Excellence has a price, of course. “We took $8 million of equity very early on, and we recently took on $1 million of debt to finance equipment,” said Sedlin. “In the next 90-120 days, I’ll bring in another $4-5 million, and then early next year I plan to take on about $15 million. The four to five is to bring online the next building, expand the team, fund some more marketing, and deepen our science. The money next year will go to fund a regional strategy once we have the 129,000 square feet of grow.” In other words, “It’s when I start thinking about what we’re doing in Washington State, Oregon, Colorado.”
Strains Are Dead. Long Live Effects.
Perhaps the biggest challenge facing the team was how to solve the problem of cannabis confusion, or what to do with all those strain names wreaking havoc in the ever-expanding consumer marketplace. “No one knows intuitively what a strain name means,” said Sedlin.
The solution? A new GUI (graphical user-interface), courtesy of the wizards at Canndescent. “We came up with a brand architecture we thought would scale, which was Calm, Cruise, Create, Connect, and Charge,” said Sedlin. “Then we came up with a definition to belong in one of those Effects or pillars. Then we asked what the science was behind each mood state. It’s called chemo-typing. Labs like SC Labs give you the entire cannabinoid profile, and we’ve got the terpene profile of the plant. A sativa, for instance, is high in THC and pinene, a terpene known for alertness, whereas an indica may be much more CBD-oriented and high in linalool, which is a lavender. Now I’m calm.”
Rick Fisher, Canndescent’s executive vice president of marketing and operations, oversees the Desert Hot Springs grow operations as well as the company’s sales department. He also plays an integral role, along with Master Cultivator Randall Patten, in the research and development of new effects. “In general,” Fisher said, “the effects that we categorized our flower under are comprised of three elements: plant origin, the cannabinoid profile, and the terpene profile. And we look for specific elements. For example, a ‘calm’ is a flower we expect to be high in myrcene. CBN content will be higher than usual and, on the terpene side, linalool will be present, as well as other attributes that suggest it will be a calm flower. CBN is the industry term for the sedative effect. Linalool is a terpene that’s calming, like lavender.”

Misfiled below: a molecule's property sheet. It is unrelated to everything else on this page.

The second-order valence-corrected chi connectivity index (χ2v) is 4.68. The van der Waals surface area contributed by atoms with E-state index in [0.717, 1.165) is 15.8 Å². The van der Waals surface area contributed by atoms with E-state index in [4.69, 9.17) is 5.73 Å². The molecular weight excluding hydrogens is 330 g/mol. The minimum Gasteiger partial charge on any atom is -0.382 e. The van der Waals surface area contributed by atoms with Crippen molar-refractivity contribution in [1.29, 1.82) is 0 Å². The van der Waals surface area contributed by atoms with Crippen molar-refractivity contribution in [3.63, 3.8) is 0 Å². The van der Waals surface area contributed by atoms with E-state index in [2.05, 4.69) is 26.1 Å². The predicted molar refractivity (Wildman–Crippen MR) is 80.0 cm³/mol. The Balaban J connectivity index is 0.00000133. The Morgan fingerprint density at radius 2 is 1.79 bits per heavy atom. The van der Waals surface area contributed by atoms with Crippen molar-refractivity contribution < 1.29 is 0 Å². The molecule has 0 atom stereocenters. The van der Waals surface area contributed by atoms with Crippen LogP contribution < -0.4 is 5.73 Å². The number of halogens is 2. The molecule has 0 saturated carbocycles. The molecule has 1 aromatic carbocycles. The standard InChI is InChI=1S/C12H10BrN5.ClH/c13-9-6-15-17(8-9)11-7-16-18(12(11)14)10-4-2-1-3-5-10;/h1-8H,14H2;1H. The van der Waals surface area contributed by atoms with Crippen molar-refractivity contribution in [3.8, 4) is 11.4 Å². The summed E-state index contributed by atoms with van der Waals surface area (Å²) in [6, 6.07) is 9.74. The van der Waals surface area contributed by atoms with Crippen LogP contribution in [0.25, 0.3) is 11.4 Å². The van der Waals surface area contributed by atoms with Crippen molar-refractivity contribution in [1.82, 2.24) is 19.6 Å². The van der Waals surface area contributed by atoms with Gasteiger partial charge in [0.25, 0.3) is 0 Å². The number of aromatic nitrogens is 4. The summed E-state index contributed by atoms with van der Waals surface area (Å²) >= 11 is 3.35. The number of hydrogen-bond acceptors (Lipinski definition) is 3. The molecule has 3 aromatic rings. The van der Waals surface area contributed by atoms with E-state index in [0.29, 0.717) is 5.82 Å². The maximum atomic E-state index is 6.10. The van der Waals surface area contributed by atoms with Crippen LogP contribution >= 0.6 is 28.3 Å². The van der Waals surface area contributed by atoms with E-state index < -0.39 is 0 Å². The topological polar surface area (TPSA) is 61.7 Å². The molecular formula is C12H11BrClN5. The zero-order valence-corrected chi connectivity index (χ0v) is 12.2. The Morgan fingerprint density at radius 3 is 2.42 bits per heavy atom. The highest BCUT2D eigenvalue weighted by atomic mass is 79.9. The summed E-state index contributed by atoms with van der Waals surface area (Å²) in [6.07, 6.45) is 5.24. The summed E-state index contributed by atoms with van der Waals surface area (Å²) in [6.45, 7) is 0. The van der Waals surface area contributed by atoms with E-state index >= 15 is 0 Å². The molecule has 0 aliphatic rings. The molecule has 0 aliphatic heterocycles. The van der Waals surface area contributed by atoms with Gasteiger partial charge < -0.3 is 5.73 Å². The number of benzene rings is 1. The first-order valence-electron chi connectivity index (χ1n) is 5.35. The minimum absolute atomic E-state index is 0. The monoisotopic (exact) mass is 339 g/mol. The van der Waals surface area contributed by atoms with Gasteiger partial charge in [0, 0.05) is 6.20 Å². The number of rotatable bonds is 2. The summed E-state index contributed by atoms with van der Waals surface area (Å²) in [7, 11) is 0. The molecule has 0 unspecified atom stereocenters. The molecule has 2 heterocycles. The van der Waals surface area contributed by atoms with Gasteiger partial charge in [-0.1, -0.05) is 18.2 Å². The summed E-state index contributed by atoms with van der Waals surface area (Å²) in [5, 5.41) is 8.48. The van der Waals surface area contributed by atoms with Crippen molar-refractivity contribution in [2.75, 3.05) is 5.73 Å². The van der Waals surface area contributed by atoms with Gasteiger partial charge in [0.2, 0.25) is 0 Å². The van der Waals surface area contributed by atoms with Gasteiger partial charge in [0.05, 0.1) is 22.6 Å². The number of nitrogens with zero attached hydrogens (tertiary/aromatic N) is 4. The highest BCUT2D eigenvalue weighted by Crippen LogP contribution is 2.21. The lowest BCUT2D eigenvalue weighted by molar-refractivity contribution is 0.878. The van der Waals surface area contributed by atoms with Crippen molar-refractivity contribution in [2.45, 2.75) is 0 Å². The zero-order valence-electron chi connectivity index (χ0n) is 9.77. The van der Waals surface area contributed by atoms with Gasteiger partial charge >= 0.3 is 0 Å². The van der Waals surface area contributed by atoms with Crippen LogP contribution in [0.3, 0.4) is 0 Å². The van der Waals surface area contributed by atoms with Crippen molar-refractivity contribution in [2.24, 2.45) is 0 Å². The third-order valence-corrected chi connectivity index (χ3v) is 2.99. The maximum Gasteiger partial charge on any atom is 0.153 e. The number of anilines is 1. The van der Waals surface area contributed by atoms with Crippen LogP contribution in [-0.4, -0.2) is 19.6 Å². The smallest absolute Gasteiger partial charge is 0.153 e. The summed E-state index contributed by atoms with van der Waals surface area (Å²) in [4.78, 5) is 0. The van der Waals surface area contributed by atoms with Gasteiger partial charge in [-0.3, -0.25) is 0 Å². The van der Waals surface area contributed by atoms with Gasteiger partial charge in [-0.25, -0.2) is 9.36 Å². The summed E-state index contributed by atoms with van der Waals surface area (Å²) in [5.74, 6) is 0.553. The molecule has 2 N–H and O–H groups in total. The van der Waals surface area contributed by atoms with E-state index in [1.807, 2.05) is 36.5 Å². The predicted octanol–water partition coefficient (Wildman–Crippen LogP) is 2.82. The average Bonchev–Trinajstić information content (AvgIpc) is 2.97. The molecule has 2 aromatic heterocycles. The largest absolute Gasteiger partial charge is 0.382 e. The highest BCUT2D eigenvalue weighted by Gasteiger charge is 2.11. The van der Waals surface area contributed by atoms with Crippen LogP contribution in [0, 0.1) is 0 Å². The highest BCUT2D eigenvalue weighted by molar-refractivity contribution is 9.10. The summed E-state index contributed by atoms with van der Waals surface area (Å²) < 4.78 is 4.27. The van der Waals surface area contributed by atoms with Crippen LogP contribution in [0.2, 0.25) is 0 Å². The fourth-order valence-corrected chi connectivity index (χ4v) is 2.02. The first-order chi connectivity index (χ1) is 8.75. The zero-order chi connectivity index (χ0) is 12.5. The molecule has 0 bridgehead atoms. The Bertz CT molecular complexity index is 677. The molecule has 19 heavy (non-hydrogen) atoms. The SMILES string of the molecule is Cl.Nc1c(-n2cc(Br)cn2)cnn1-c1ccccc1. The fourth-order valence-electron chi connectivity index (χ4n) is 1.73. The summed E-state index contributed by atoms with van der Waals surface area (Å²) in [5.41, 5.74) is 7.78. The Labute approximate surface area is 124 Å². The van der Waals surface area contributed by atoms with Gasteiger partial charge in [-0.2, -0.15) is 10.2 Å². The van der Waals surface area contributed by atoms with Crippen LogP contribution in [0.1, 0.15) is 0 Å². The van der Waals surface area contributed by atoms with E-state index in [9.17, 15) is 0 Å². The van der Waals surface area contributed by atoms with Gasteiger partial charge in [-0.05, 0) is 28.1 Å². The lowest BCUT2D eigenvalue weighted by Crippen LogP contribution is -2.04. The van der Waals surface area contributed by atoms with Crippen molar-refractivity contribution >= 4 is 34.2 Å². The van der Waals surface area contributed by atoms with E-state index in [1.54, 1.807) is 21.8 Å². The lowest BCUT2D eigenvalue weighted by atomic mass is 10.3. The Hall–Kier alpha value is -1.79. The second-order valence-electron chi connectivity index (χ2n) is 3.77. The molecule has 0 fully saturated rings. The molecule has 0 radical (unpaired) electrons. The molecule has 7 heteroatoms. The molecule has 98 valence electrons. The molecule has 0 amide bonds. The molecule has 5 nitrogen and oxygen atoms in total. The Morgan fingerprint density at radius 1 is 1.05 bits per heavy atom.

“You have to
create your life.
You have to
like a sculpture.”
—William Shatner, Create pillar
The Art of Happenstance
The idea is to provide a better, less-confusing experience for the non-prosumer smoker. “We’re trying to encourage people by making the product category more approachable,” noted Fisher. “We’re not selling Durban Poison; we’re selling Create 301. Over time, people will develop an appreciation for the nuances, the same way the first time you tried a glass of wine you liked it or you didn’t, but you certainly didn’t know that you liked Merlot versus Cabernet. That takes a bit of a palate, and we’re not trying to breed sommeliers, but my wife knows what glass of wine she wants to order when we go out to a restaurant. Cannabis should eventually become the same.”
More to the point, there remains nothing arbitrary about the process by which Canndescent researches and decides which effects it will place on the market. Like every other decision, it is built upon the imperatives of the Canndescent brand identity. “It’s the marrying of the state-of-the-art research and testing we’ve done with classifying the plants, and then the hard part—the really hard part—is making it intuitive and understandable,” said Sedlin.
Hard, but not impossible. Every effect has its own description. Connect 401, for instance, “Creates an effervescent mind and body, stimulating intimacy, conversation, and beyond.”
“Someone will look at Create 303 and not know it, but they don’t have to,” Sedlin said. “All they have to do is read what it does and what it offers them. We describe where it will take them.”